Image by alber via Flickr, used under a Creative Commons license.

Stop! Sucking! Day 4: Summertime, and the stoppin' is easy

If you would like to turn over your suck-stoppingness to the universe, just wait for the mercury to rise. Because if you are anything like me, living in the E-Z-Bake Oven, with a wildly inefficient personal cooling system, to boot, the heat will put the brakes on for you.

I'd been slowing down all day. Even the 90 brief, delicious minutes spent in air-cooled splendor didn't have much stopping power; what I had thought might be an invigorating peek under the tent of a new creative outlet turned out to be more like a time-share condos pitch. (As for Le Pauvre BF, who was under the mistaken impression we'd been invited to a noonday BBQ, I say, "Read your email more closely!")

No, I was a crababble right up until I got to the front of the line at the Rite Aid with my bag of party ice, Heineken tallboy, and reusable bag from my favorite white-people-love-righteous-shopping store, where I met my teacher for today, a lovely checker who looked young enough to be my hillbilly granddaughter.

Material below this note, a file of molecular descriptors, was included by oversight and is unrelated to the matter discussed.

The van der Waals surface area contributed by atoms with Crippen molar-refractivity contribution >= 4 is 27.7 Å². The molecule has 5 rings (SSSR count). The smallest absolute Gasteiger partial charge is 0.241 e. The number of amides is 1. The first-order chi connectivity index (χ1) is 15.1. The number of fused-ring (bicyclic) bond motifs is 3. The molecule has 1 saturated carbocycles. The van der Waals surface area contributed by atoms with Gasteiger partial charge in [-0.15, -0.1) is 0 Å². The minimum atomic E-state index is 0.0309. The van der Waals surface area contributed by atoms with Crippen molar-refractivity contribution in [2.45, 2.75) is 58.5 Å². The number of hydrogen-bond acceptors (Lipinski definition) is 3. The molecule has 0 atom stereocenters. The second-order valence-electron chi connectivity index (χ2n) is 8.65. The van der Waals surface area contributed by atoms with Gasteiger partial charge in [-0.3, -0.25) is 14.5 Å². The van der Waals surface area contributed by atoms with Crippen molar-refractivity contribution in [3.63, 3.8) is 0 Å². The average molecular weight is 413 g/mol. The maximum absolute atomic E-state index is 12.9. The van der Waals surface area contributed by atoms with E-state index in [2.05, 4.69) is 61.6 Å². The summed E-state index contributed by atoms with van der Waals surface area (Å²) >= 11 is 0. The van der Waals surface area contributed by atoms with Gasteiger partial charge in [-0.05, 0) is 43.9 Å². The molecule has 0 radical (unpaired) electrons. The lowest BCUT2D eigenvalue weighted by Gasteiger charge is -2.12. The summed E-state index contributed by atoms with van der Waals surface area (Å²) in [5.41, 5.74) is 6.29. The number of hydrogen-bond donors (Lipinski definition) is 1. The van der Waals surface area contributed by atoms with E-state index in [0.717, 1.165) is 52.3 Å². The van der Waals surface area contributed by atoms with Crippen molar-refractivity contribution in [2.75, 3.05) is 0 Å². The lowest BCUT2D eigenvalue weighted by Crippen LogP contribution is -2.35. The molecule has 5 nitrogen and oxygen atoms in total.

First, she busted me for having headphones in. I mean, to clarify: she was way too nice to bust me, and I didn't have the iPod on. But I was a tired crankybutt and while I had paused the Very Important Podcast I'd listened to on my walk over, I hadn't actually removed the earbuds themselves. So there was some hilarious serial sneezing happening behind me that I totally missed out on, and while sneezing is usually a weird and/or gross bodily function I'm happy to miss, I also missed a chance to connect with my checker friend because I was too lazy and/or antisocial to pull the damned earbuds from my ears.

But she remained sweet and friendly, asking whether I wanted my cold items in my carry bag. (I did.) And then she asked me if it was a Trader Joe's bag. (It was, those cute, round-bottomed tropical ones they had a while back.)